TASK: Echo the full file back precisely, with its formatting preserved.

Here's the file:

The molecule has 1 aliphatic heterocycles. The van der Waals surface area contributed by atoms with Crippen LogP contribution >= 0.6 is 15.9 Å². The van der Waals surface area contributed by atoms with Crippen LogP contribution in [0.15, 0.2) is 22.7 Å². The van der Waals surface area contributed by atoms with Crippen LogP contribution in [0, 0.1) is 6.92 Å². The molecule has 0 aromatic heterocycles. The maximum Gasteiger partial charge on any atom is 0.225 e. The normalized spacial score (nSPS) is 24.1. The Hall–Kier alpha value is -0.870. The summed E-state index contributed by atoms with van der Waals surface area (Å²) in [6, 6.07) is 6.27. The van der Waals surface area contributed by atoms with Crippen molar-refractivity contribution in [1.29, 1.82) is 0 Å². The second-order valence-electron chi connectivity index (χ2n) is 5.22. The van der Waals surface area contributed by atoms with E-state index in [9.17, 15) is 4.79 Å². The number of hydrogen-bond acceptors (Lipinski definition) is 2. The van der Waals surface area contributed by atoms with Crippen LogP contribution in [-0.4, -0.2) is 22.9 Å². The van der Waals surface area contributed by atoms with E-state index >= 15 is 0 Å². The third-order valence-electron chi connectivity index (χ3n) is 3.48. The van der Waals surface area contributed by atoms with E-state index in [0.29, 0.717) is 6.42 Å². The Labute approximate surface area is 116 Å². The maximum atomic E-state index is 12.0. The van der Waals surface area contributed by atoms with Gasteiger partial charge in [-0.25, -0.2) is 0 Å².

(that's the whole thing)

The molecule has 1 aliphatic heterocycles. The van der Waals surface area contributed by atoms with Crippen LogP contribution >= 0.6 is 15.9 Å². The van der Waals surface area contributed by atoms with Crippen LogP contribution in [0.15, 0.2) is 22.7 Å². The van der Waals surface area contributed by atoms with Crippen LogP contribution in [0, 0.1) is 6.92 Å². The molecule has 0 aromatic heterocycles. The maximum Gasteiger partial charge on any atom is 0.225 e. The normalized spacial score (nSPS) is 24.1. The Hall–Kier alpha value is -0.870. The summed E-state index contributed by atoms with van der Waals surface area (Å²) in [6, 6.07) is 6.27. The van der Waals surface area contributed by atoms with Crippen molar-refractivity contribution in [1.29, 1.82) is 0 Å². The second-order valence-electron chi connectivity index (χ2n) is 5.22. The van der Waals surface area contributed by atoms with E-state index in [9.17, 15) is 4.79 Å². The number of hydrogen-bond acceptors (Lipinski definition) is 2. The van der Waals surface area contributed by atoms with Crippen LogP contribution in [-0.4, -0.2) is 22.9 Å². The van der Waals surface area contributed by atoms with E-state index >= 15 is 0 Å². The third-order valence-electron chi connectivity index (χ3n) is 3.48. The van der Waals surface area contributed by atoms with E-state index in [0.29, 0.717) is 6.42 Å². The Labute approximate surface area is 116 Å². The maximum atomic E-state index is 12.0. The van der Waals surface area contributed by atoms with Gasteiger partial charge in [-0.25, -0.2) is 0 Å².